"Like a river, a dhuni is always changing. Each dhuni also has its own personality that is as much subject to moods as a person. The glow of the dhuni is both a receiver and a transmitter, and like a screen on which Rorschach-like images are projected, it delivers a code".[1]

    As the yoni is the nexus from which all manifest beings come into this world, the worship of the dhuni represents a sacred nexus for the path of return from the physical to spiritual level. This is an intentional process of inversion or return to our spiritual source. The dhuni is a sacred site and focal point for this form of spiritual exertion or sadhana.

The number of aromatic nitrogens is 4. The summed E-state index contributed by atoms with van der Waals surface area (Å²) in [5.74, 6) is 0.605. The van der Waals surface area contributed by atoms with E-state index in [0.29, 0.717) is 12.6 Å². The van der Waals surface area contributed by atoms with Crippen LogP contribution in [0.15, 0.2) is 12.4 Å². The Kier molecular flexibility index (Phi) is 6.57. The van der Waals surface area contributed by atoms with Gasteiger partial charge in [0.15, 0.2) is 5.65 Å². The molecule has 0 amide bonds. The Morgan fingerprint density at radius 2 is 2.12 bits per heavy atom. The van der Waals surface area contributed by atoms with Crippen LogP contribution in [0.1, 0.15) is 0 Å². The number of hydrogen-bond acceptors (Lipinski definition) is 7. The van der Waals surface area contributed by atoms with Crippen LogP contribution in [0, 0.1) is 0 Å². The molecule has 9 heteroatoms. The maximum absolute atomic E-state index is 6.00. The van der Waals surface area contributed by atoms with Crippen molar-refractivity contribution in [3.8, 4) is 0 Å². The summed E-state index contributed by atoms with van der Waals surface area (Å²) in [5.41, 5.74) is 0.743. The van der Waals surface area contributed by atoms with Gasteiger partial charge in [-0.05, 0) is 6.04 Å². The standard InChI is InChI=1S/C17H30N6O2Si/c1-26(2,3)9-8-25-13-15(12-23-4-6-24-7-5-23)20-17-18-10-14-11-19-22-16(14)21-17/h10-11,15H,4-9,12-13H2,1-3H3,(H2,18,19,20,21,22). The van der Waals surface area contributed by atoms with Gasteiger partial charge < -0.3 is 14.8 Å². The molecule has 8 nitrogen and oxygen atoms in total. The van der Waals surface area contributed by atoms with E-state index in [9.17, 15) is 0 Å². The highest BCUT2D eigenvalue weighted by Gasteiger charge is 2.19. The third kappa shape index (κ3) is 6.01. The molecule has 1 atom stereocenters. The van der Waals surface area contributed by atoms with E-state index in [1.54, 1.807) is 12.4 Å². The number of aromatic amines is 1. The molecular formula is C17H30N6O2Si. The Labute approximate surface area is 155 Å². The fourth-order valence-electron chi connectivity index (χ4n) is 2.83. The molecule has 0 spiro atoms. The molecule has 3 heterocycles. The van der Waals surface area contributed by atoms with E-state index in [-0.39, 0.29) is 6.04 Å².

Aside from the offering of sacred fuel to a dhuni, mantras are also offered, as well as the sounds of diverse musical instruments and ecstatic dance and gesture.

    Although several cultures retain traditions of fire worship (out of which the zorastrianism is perhaps the most famous), a unique feature of the dhuni tradition is that it is the dhuni, the actual site itself which is considered sacred, not exclusively the fire kindled within it.

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  8. Hi Diana,
    Thanks for sharing the fire, and making a big enough place for all of us to sit around it together.
    Namaste,
    David